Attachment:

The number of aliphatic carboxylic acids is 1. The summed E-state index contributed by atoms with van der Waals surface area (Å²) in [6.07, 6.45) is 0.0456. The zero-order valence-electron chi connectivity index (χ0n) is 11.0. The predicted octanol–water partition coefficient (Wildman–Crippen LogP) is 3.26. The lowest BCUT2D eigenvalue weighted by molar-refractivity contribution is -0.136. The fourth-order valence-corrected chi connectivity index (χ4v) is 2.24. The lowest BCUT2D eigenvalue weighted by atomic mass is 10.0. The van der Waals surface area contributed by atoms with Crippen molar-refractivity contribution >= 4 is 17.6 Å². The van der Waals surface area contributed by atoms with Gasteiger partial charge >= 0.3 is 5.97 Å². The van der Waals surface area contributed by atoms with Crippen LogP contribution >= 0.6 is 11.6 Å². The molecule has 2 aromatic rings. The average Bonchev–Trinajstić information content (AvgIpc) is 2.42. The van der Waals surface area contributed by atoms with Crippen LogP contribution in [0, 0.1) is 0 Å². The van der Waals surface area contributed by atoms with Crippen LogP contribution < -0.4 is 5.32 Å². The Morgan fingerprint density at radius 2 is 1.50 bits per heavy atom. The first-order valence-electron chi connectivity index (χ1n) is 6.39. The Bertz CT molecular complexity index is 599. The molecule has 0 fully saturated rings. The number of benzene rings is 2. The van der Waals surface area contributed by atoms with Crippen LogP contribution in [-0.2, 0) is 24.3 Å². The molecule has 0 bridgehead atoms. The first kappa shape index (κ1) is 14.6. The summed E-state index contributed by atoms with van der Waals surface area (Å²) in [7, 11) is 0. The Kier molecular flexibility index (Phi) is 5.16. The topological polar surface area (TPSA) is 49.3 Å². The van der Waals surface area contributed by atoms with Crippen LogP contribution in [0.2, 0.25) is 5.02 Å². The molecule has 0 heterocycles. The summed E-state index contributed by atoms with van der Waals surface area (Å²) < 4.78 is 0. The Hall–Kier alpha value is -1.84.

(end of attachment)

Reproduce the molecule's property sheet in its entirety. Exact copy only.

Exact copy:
The number of aliphatic carboxylic acids is 1. The summed E-state index contributed by atoms with van der Waals surface area (Å²) in [6.07, 6.45) is 0.0456. The zero-order valence-electron chi connectivity index (χ0n) is 11.0. The predicted octanol–water partition coefficient (Wildman–Crippen LogP) is 3.26. The lowest BCUT2D eigenvalue weighted by molar-refractivity contribution is -0.136. The fourth-order valence-corrected chi connectivity index (χ4v) is 2.24. The lowest BCUT2D eigenvalue weighted by atomic mass is 10.0. The van der Waals surface area contributed by atoms with Crippen molar-refractivity contribution >= 4 is 17.6 Å². The van der Waals surface area contributed by atoms with Gasteiger partial charge >= 0.3 is 5.97 Å². The van der Waals surface area contributed by atoms with Crippen LogP contribution >= 0.6 is 11.6 Å². The molecule has 2 aromatic rings. The average Bonchev–Trinajstić information content (AvgIpc) is 2.42. The van der Waals surface area contributed by atoms with Crippen LogP contribution in [0, 0.1) is 0 Å². The van der Waals surface area contributed by atoms with Crippen LogP contribution < -0.4 is 5.32 Å². The Morgan fingerprint density at radius 2 is 1.50 bits per heavy atom. The first-order valence-electron chi connectivity index (χ1n) is 6.39. The Bertz CT molecular complexity index is 599. The molecule has 0 fully saturated rings. The number of benzene rings is 2. The van der Waals surface area contributed by atoms with Crippen LogP contribution in [-0.2, 0) is 24.3 Å². The molecule has 0 bridgehead atoms. The first kappa shape index (κ1) is 14.6. The summed E-state index contributed by atoms with van der Waals surface area (Å²) in [7, 11) is 0. The Kier molecular flexibility index (Phi) is 5.16. The topological polar surface area (TPSA) is 49.3 Å². The van der Waals surface area contributed by atoms with Crippen LogP contribution in [0.2, 0.25) is 5.02 Å². The molecule has 0 heterocycles. The summed E-state index contributed by atoms with van der Waals surface area (Å²) < 4.78 is 0. The Hall–Kier alpha value is -1.84.